Michael Farina

Michael Farina's picture
Sr Lector I Italian
320 York, Rm 531, New Haven, CT 06520-8311
(860) 748-5142

Michael Farina is a Senior Lector I of Italian. His studies focus on Italian Language Pedagogy, Italian Medieval & Renaissance Literature, Italian Translation, and the History of Italian Cooking.

Before coming to Yale, Michael taught for the University of Connecticut, where he founded the Outreach Program to High School Students of Italian. At Duke University he founded their Italian Language Program at ICCS in Rome, and at Trinity College, he served as Residential Dean and Professor of Italian. In addition to teaching at Yale, Michael has served on the Executive Council of the National Italian American Foundation, the Executive Council of The UNICO Foundation, and the Board of Trustees at Pomfret School (his alma mater). He has also served in political office locally, has run the political campaigns for 3 members of Italian parliament, and has been a Senior Advisor to New Haven Mayor Justin Elicker.

He is the former Director of Yale’s Italian Program in Siena.

Michael has published many reviews, articles, and translations, including “Selections from Caproni, Ungaretti, & Montale” (2010), “Tasso’s Fifty Conclusions about Love: An Introduction” (2004), “Tasso’s Cinquanta conclusioni amorose: Text and Translation” (2004), “Regarding the Interludes and Epilogue of Tasso’s Aminta” (2003), and “Tasso’s Amor fuggetivo” (2003). His most recent conference presentations have been on “Internet Reading and Communicative Language Teaching” (2003), “Tasso & Love, Or Prison and the Slow Dissipation of Poetic Vitality” (2004), “The Use of Facebook, IM, and Skype in Second Language Acquisition” (2007), “Innovations in Intermediate Italian” (2007), “L1 Student-created Videos” (2023), “Project-Based Instruction in Elementary Italian” (2023). Michael has taught courses for all levels of Italian language; Italian Translation; Baroque Opera; Dante’s Divine Comedy; Renaissance Literature; the Poetry of Michelangelo; as well as Greek Civilization, Roman Civilization, and Classical Mythology.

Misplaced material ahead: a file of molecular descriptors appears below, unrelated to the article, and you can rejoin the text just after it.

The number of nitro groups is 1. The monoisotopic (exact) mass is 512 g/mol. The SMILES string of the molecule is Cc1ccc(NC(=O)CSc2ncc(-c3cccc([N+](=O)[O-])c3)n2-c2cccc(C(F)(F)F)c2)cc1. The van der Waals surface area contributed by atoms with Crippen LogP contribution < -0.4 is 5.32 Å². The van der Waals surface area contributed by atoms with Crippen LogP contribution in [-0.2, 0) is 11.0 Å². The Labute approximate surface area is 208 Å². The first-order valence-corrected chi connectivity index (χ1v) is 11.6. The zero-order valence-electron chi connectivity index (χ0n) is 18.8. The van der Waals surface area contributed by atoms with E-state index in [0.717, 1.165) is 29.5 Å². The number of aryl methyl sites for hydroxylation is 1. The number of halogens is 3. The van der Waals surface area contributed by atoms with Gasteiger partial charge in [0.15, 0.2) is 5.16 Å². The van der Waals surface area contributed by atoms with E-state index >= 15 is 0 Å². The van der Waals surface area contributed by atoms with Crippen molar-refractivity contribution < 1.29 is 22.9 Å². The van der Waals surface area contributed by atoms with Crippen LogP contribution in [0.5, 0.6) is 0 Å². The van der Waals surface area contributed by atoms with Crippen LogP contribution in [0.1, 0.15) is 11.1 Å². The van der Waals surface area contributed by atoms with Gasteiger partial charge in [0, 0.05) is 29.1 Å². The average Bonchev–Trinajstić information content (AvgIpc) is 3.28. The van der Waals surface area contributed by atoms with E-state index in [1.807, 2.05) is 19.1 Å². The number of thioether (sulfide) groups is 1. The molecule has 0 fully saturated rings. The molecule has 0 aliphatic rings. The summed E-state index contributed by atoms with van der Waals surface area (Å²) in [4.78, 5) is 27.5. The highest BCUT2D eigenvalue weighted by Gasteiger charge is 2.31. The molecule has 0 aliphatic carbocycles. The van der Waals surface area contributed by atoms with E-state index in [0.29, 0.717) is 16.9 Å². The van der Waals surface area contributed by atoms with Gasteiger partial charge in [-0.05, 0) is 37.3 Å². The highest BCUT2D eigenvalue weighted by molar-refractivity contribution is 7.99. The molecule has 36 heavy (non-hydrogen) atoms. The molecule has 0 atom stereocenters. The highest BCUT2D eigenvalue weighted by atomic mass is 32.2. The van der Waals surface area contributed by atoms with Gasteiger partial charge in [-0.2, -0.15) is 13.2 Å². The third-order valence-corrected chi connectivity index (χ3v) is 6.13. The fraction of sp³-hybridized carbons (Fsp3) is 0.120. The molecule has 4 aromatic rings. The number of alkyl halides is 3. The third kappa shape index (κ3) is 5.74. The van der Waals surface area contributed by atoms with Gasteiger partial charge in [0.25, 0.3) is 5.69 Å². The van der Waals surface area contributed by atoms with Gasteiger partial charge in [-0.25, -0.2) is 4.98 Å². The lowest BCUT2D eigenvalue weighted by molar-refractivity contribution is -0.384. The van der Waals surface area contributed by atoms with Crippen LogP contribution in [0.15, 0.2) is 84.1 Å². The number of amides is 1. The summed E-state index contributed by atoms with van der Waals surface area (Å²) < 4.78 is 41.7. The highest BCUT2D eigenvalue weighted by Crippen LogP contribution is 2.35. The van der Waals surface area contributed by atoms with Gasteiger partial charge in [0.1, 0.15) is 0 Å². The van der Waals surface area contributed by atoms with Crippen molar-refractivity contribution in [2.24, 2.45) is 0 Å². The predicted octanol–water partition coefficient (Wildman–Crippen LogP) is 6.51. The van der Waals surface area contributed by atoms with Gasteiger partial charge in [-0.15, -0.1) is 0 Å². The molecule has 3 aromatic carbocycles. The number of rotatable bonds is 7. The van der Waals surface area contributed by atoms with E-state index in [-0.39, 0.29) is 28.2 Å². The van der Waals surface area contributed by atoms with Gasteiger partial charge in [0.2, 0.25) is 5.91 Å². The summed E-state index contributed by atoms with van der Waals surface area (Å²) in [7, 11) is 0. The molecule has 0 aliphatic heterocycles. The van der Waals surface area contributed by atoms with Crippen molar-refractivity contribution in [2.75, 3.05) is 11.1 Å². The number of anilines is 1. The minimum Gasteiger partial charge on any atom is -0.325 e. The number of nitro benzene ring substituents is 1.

His B.A. is in both Philosophy and Italian from the University of Connecticut, as is his M.A. in Italian Language & Literature.


ITAL 125: Intensive Elementary Italian

An accelerated beginning course in Italian that covers in one term the material taught in ITAL 110 and 120. This course meets five times a week for 110 minutes. Admits to ITAL 130 or 140.

Term: Spring 2024
Day/Time: M-F, 9:25-11:25a.m.